Friday, November 22, 2013

Storm King Interview

1. Can you give us an update on what is going on with the band these days?
We just spent the better part of the last year writing, recording and preparing the new album for release, which just happened. We're playing four regional shows to support that release, then taking some time off through the holidays. Early in 2014, there's going to be a new video we've been working on, and probably another round or two of shows in the winter/spring. We'll see what happens.

2. How would you describe the musical sound of the new album and also how does it differ from previous releases?

Stylistically, it's the same Storm King formula we've been delivering for years, we're just better at it now. The overall idea has always been to play heavy metal, but never limit ourselves to a specific sub-genre. It's not like we go out of our way to incorporate different styles, that's just what comes out when we jam and we embrace it instead of ever saying, "no, we can't play THAT kind of metal, we're a thrash band" or a death metal band, or a doom band, etc. I have eclectic tastes, so does everyone else in the band, and even though we'd probably have a better shot at "making it" if we watered down our sound so people would know which little category to place us in, it's just not how any of us really want to be represented. This band is more like a portfolio of our abilities, so we always seem to push the envelope a little more all the time. 

As for the over all sound of the record, there were very specific traits we were going for, which I think we achieved. We wanted it to sound aggressive and raw, but razor sharp with good production quality at the same time. To be able to listen to it and tell each instrument apart was important, that's something I feel gets left out too often in metal, everyone's "wall of noise" gets in the way of a good sounding master. Bass is usually the first instrument to get buried in the mix, and as an old bass player myself and as a fan of bass in general, that's just bullshit. Easier said than done, but it really makes a difference for the style of music we play. 

In the end, I really just wanted to be able to listen to this record next to some of the bigger production albums that have inspired me in my lifetime and have it hold it's own, which I think it does. From all the bands I've ever been in or worked with, this is the first record to ever come out 100% sounding, looking and feeling the way I wanted it to. There is no drunken sloppiness, half-assed efforts, mistakes due to running out of time or money, none of that. If people don't like this album, it will be a matter of personal preference and/or opinion, not because it falls short in any way of it's vision. After 20 some years playing music, that's fucking awesome to be able to say.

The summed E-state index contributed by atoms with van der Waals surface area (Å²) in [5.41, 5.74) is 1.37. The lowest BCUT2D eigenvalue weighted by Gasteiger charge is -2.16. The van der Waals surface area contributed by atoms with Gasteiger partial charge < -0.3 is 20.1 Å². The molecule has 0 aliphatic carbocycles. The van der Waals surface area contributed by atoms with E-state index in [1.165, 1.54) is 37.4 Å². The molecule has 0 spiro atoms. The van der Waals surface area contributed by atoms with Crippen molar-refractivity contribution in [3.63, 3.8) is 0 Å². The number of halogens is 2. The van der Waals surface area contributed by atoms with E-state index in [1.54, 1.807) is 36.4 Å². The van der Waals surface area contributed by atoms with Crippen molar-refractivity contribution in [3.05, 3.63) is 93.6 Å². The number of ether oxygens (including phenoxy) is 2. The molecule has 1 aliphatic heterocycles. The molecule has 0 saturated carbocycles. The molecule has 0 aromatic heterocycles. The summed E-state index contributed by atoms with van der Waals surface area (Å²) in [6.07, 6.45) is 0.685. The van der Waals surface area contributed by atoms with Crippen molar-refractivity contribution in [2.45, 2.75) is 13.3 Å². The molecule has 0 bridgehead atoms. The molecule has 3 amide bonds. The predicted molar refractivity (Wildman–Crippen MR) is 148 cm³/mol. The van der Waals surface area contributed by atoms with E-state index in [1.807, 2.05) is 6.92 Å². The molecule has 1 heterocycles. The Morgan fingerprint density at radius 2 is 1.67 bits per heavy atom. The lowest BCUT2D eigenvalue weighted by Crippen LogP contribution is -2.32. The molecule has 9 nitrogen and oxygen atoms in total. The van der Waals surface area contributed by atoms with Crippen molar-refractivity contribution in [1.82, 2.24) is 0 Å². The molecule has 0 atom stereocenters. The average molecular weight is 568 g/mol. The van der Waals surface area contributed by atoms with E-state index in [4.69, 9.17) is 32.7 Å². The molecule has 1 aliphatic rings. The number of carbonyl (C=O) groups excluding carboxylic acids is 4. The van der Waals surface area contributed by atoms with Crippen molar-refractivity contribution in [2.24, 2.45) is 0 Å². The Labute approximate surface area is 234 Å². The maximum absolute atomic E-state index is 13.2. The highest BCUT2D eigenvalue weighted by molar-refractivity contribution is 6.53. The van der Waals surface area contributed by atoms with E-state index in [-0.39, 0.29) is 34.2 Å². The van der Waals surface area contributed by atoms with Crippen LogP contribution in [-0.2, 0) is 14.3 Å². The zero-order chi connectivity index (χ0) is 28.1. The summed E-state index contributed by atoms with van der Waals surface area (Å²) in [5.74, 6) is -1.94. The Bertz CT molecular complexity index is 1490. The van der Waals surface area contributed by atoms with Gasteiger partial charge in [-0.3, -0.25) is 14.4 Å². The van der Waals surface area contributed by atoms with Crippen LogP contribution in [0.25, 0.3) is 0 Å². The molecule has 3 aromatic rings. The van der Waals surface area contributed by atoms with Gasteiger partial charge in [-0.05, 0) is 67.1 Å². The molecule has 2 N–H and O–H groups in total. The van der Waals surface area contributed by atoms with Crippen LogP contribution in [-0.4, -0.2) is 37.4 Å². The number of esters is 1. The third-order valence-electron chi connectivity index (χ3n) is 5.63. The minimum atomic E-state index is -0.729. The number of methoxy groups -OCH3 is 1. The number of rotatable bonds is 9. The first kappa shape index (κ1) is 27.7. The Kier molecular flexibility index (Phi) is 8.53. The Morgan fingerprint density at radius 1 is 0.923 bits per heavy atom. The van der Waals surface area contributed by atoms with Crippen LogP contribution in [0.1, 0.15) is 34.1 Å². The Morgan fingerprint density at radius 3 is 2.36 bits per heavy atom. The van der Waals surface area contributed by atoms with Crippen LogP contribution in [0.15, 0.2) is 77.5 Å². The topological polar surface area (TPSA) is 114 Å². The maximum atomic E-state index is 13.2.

3. What are some of the lyrical topics and subjects the band explores with the new release?

I was going through a lot of struggle in my personal life when we started the writing process (marriage was on the rocks, parenthood is really hard, just quit drinking, etc), and I was having a real hard time with lyrics, so I decided to pick a theme and it became a concept album of sorts. A tale of self-discovery through darkness, heartbreak, despair, ugliness, desolation and regret. I suppose it's borderline emo if you want to get right down to it, but in the same way so many of my biggest influences are. Going all the way back to my teen years, listening to Nine Inch Nails and Rollins Band, on up to recent years with bands like Opeth and Triptykon, all my favorites have put a lot of focus on real feelings, and always the dark painful ones. I've always wanted an album like that, but for some reason, I guess I've been too afraid to do it in fear of how people might label it. Something in me snapped over this last couple years and I finally quit caring about what other people think and decided to make the record for myself, regardless. It wasn't a far stretch from previous material, but it was definitely honed in on and refined this time around to make something really heart wrenching. I've always said that my favorite music is the stuff that can hurt your feelings. Well, here you go.

That being said, it was hard for me to write some of these songs. I don't think I write like a lot of people write. I know a lot of songwriters who sit down and pen a song at a time with consistent, linear thought. That's not how I do it at all. My lyrics are typically jotted down, 1-2 lines or maybe a verse at a time, with no real attention paid to how it'll be when it's done. It isn't until much later, if at all, I compile all the little snippets and pocket notes to make sort of a lyric scrapbook out of them. Sometimes, as was the case on this album, I'll go back to things I may have written 15 or 20 years ago. Songs end up like Frankenstein's monster - a piece from here, a piece from there... If I'm lucky, everything makes sense when it's strung together, but I'll admit that it hasn't always (Keeper of Shadows from our first record, for example, made no sense at all). There was a lot of extra time spent on this album though, so it's pretty cohesive.